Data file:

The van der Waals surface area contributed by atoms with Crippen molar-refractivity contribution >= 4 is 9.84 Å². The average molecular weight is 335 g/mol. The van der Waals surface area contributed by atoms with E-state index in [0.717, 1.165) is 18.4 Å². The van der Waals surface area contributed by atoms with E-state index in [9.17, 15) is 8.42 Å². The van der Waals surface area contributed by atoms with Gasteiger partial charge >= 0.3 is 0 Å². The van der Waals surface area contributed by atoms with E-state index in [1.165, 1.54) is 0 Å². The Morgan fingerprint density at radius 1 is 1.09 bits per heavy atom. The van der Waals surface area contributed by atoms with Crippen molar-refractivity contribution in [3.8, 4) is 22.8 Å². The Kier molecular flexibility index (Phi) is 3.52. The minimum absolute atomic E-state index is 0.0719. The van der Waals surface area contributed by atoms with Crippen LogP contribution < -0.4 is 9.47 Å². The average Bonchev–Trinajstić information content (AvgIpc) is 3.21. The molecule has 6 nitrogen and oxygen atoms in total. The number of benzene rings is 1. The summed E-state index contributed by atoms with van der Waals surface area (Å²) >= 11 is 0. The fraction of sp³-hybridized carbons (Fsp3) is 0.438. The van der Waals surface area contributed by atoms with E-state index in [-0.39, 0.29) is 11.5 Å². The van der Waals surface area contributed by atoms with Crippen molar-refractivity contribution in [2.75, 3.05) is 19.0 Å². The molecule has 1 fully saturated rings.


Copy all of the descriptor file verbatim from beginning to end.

The van der Waals surface area contributed by atoms with Crippen molar-refractivity contribution >= 4 is 9.84 Å². The average molecular weight is 335 g/mol. The van der Waals surface area contributed by atoms with E-state index in [0.717, 1.165) is 18.4 Å². The van der Waals surface area contributed by atoms with E-state index in [9.17, 15) is 8.42 Å². The van der Waals surface area contributed by atoms with Gasteiger partial charge >= 0.3 is 0 Å². The van der Waals surface area contributed by atoms with E-state index in [1.165, 1.54) is 0 Å². The Morgan fingerprint density at radius 1 is 1.09 bits per heavy atom. The van der Waals surface area contributed by atoms with Crippen molar-refractivity contribution in [3.8, 4) is 22.8 Å². The Kier molecular flexibility index (Phi) is 3.52. The minimum absolute atomic E-state index is 0.0719. The van der Waals surface area contributed by atoms with Crippen LogP contribution < -0.4 is 9.47 Å². The average Bonchev–Trinajstić information content (AvgIpc) is 3.21. The molecule has 6 nitrogen and oxygen atoms in total. The number of benzene rings is 1. The summed E-state index contributed by atoms with van der Waals surface area (Å²) >= 11 is 0. The fraction of sp³-hybridized carbons (Fsp3) is 0.438. The van der Waals surface area contributed by atoms with E-state index in [-0.39, 0.29) is 11.5 Å². The van der Waals surface area contributed by atoms with Crippen molar-refractivity contribution in [2.75, 3.05) is 19.0 Å². The molecule has 1 fully saturated rings.